On a answer dated February 2, 2016, philosopher Michael Lacewing distinguishes between "the right" and "the good". In common usage "right" and "good" often mean the same thing: "do the right thing" means "do the good thing". Could he or others explain that distinction? Thank you.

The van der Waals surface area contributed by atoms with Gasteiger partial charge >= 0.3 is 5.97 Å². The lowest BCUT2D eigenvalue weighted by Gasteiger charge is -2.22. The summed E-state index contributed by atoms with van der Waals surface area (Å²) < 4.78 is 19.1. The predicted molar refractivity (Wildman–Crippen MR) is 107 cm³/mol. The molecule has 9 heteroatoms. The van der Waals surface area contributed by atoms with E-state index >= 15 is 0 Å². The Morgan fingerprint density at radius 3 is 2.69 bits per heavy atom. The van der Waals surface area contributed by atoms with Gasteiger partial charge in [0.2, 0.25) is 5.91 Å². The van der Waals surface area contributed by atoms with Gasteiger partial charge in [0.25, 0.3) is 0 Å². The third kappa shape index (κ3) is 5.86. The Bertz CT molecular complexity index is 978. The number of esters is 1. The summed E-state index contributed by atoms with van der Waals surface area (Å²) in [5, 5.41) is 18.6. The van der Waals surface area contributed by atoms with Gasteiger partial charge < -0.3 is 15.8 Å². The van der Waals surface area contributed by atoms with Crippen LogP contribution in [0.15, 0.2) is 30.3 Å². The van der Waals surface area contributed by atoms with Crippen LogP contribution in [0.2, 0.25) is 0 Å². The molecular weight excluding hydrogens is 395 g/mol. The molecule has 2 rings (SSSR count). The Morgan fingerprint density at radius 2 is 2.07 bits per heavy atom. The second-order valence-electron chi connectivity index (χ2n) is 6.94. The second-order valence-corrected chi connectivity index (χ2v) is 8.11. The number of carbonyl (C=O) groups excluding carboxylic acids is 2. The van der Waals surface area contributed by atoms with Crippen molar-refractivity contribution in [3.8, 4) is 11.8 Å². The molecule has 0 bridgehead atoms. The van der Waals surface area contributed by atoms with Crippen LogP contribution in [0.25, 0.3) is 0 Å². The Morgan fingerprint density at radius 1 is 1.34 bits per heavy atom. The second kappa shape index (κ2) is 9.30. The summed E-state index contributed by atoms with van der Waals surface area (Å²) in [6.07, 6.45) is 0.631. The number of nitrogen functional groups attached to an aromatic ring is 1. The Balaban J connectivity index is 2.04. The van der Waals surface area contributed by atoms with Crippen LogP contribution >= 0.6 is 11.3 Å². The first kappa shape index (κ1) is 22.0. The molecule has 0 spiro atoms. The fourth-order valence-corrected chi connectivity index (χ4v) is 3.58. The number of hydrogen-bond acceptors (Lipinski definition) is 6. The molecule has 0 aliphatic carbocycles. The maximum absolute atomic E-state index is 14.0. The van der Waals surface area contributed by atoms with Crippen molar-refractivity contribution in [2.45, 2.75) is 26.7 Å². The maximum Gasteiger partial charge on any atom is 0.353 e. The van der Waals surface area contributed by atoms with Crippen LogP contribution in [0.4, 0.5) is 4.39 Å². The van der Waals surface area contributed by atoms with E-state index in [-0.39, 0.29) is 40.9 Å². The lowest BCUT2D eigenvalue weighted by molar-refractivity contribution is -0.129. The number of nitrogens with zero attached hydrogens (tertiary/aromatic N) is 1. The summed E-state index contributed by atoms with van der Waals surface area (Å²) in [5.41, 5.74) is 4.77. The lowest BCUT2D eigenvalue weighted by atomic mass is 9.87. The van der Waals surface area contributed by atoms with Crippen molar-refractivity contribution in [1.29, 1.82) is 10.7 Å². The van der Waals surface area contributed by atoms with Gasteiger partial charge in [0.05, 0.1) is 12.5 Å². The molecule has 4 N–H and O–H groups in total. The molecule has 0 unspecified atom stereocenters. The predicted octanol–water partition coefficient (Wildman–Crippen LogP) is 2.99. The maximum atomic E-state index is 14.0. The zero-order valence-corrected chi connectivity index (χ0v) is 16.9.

If I pass the butter, that might be the right thing to do. It might also be a good thing to do, though to my ear it sounds strange, even incomprehensible, to say that it is "the good thing to do", rather than "a good thing to do". "The right thing to do" or "Doing the right thing" are phrases the tell us that an action conforms to a moral rule specifying what is right. The word “right” typically appears in principle- and rule-based connections and contexts, such as legal ones, or the rules of an organization such as a school or a military organization, or a profession with a code of principles or ethics, where what it is right to do is expressed as a given or fixed set of standards of behavior. There is as a result more of a suggestion of a present or potential criticism, so that the word “right” introduces a context in which what is wrong is something that is definitely being ruled out or is not in accordance or conformity with the principle or standard, or because it does not conform. There is some confirmation of this in the etymology of the word, though in general etymology surely cannot be taken to be an infallible guide to meaning and use. “Right” is derived from words that have to do with straightness, normality (in a geometrical sense), conformity to the vertical, or straight ahead, from the Greek orektós, meaning “upright”, and the Latin rectus – hence co-rectness. The straight line is the standard, conformity to which is accordance with the rule, and in its ethical sense the picture is very much what we have when the word “right” is applied to an action – not deviating from the correct or “normal”, in the sense in which the normal is the line with an angle of ninety degrees to the horizontal, i.e. the vertical. (Something related is true of the verb “to rule” in its political or legal senses, which is to do something as with a standard or rule.) For an act to be right, then, is for it to conform to a principle or standard or a rule, or to a “norm”. For an act to be morally right is for it to conform to a standard or principle or rule whose application constitutes an evaluation of human actions and behavior and actions, and some animal actions, as such and in the long run without qualification. We can say of an act that it is good, using a sentence such as "That was a good thing to do", but this conveys something that has more to do with the particular moral quality of the act and the outcome than its conformity to a standard, even a moral one. "Good" more often refers to the _outcome_ or result of an action. One can even think of circumstances in which an action is wrong, but good or necessary. I might think that an assassination will have a good outcome, but also take the view that it is morally wrong to kill, though justified in the circumstances. Then again, one can speak of a good person, but not a right person, as "good" here relates to moral character. Some philosophers have wished to say that it is actions that are right, and motives that are good. This view seems to legislate the concepts, however, in pursuit of an ethical theory. It is better to see what the concepts are first.

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